Surprisingly, since 2012, Turkish police had been following Durmaz, Bali, and at least 17 others linked to the ISIS cell behind most of the attacks in Turkey. Durmaz eventually set up shop in Gaziantep, managing a handful of warehouses to store supplies before they were shipped into Syria, and a workshop for the manufacture of VBIED and suicide vests—one of which he wore most of the time, right up until he killed himself in a May 2016 police raid.
Despite its intelligence on the Durmaz group, though, the Turkish government failed to crack down on these men and many others until early 2015, choosing instead to passively investigate them for links to global jihadism. In July 2015, Seyh Abdurrahman Alagoz, a 20-year-old man who had previously traveled to Syria with his brother, returned to Turkey to explode a suicide vest—made in Gaziantep—at a gathering of leftists waiting to cross the border to give aid to Kobane, the Kurdish-majority town that resisted an ISIS assault. Thirty-three died. In October 2015, Seyh’s brother and an unidentified, non-Turkish national, carried out the attack on Ankara’s main train station, using a similar device. Now, a third individual, wearing a suicide vest like the others, has carried out another attack in Gaziantep.
The Turkish government has increased border security, and reported crossings to Syria have dropped considerably since early 2015. But the ISIS threat persists. The group responsible for many of the recent attacks has suffered some losses, but many of its core leaders are alive, and reportedly in Syria.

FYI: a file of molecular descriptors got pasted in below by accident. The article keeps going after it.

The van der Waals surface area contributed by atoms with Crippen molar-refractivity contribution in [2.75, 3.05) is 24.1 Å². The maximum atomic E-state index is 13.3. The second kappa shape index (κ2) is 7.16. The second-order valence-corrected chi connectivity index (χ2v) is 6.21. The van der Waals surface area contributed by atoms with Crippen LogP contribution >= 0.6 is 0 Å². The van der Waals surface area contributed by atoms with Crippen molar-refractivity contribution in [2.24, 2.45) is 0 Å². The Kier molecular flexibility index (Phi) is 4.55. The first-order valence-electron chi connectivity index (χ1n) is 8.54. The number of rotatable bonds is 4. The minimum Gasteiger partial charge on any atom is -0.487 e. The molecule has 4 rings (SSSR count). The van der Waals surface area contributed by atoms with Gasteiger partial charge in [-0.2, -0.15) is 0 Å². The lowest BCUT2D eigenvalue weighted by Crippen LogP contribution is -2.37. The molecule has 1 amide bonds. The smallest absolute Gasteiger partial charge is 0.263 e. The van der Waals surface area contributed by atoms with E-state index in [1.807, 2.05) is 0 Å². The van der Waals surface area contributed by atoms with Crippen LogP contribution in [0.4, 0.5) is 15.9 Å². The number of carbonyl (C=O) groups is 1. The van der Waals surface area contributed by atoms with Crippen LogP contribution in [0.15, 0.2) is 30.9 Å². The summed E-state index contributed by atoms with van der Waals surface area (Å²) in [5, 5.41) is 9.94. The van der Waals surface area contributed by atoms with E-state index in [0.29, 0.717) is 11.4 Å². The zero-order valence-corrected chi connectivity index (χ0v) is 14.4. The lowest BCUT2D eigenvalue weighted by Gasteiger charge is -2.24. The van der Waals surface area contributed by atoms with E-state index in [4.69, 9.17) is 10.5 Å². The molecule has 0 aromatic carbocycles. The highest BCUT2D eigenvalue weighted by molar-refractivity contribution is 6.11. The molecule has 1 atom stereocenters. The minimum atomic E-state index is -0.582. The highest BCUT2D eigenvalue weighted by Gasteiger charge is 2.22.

In the wake of the failed coup, Turkey has also effectively handicapped the institutions best-positioned to root out ISIS. Turkish security forces face the impossible task of disrupting and defeating three different sub-state groups: the PKK, ISIS, and suspected followers of Gulen. But the purge of thousands of police officers and members of the judiciary for their alleged links to Gulen have decimated Turkey’s police intelligence organization: 6,500 out of 7,000 personnel have been purged from this body, the law-enforcement institution that would normally be expected to play a role in the ongoing investigation into the latest ISIS attack in Gaziantep. This multitude of factors points to longer-term security challenges for the Turkish government and, by extension, some of the potential political vulnerabilities the AKP now faces.
ISIS remains active in Turkey, and its Turkish members remain committed to carrying out attacks. The infrastructure for future attacks starts in Syria, but also draws on resources from inside Turkey, which places a severe burden on law enforcement to disrupt these networks at a time of major bureaucratic upheaval. The Turkish military has made impressive gains in Jarablus in a short period of time, but the next phase of the battle lies on the other side of the border.